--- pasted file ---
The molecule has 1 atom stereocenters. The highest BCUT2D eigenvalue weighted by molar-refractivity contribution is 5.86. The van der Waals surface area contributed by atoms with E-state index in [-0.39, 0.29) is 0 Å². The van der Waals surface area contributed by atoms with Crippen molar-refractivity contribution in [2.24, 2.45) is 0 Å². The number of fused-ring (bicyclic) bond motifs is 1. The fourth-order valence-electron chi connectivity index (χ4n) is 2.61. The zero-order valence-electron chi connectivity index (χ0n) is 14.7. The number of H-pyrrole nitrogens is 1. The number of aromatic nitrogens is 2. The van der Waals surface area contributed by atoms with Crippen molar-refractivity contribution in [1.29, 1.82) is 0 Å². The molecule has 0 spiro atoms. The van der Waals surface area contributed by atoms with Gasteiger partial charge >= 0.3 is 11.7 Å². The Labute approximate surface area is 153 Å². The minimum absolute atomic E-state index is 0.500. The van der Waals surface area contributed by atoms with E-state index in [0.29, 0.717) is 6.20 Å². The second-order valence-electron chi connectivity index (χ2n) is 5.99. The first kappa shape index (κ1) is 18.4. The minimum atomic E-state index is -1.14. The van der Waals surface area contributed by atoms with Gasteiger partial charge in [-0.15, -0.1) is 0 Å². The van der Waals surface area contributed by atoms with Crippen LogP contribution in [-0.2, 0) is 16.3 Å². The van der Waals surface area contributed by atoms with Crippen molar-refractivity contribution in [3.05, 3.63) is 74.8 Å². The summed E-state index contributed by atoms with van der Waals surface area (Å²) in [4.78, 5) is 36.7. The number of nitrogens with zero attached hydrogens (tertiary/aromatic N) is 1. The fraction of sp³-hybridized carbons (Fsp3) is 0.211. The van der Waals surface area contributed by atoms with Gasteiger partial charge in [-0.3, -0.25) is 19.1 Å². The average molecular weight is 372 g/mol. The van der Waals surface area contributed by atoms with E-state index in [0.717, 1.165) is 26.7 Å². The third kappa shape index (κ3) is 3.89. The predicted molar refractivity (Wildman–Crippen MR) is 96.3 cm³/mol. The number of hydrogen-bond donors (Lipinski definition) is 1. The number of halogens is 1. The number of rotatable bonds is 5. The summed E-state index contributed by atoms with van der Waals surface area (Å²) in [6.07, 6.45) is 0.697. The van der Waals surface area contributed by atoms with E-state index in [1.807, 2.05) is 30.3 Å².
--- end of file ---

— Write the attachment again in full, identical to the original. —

The molecule has 1 atom stereocenters. The highest BCUT2D eigenvalue weighted by molar-refractivity contribution is 5.86. The van der Waals surface area contributed by atoms with E-state index in [-0.39, 0.29) is 0 Å². The van der Waals surface area contributed by atoms with Crippen molar-refractivity contribution in [2.24, 2.45) is 0 Å². The number of fused-ring (bicyclic) bond motifs is 1. The fourth-order valence-electron chi connectivity index (χ4n) is 2.61. The zero-order valence-electron chi connectivity index (χ0n) is 14.7. The number of H-pyrrole nitrogens is 1. The number of aromatic nitrogens is 2. The van der Waals surface area contributed by atoms with Crippen molar-refractivity contribution in [1.29, 1.82) is 0 Å². The molecule has 0 spiro atoms. The van der Waals surface area contributed by atoms with Gasteiger partial charge >= 0.3 is 11.7 Å². The Labute approximate surface area is 153 Å². The minimum absolute atomic E-state index is 0.500. The van der Waals surface area contributed by atoms with E-state index in [0.29, 0.717) is 6.20 Å². The second-order valence-electron chi connectivity index (χ2n) is 5.99. The first kappa shape index (κ1) is 18.4. The minimum atomic E-state index is -1.14. The van der Waals surface area contributed by atoms with Gasteiger partial charge in [-0.15, -0.1) is 0 Å². The van der Waals surface area contributed by atoms with Crippen LogP contribution in [-0.2, 0) is 16.3 Å². The van der Waals surface area contributed by atoms with Crippen molar-refractivity contribution in [3.05, 3.63) is 74.8 Å². The summed E-state index contributed by atoms with van der Waals surface area (Å²) in [4.78, 5) is 36.7. The number of nitrogens with zero attached hydrogens (tertiary/aromatic N) is 1. The fraction of sp³-hybridized carbons (Fsp3) is 0.211. The van der Waals surface area contributed by atoms with Gasteiger partial charge in [-0.3, -0.25) is 19.1 Å². The average molecular weight is 372 g/mol. The van der Waals surface area contributed by atoms with E-state index in [0.717, 1.165) is 26.7 Å². The third kappa shape index (κ3) is 3.89. The predicted molar refractivity (Wildman–Crippen MR) is 96.3 cm³/mol. The number of hydrogen-bond donors (Lipinski definition) is 1. The number of halogens is 1. The number of rotatable bonds is 5. The summed E-state index contributed by atoms with van der Waals surface area (Å²) in [6.07, 6.45) is 0.697. The van der Waals surface area contributed by atoms with E-state index in [1.807, 2.05) is 30.3 Å².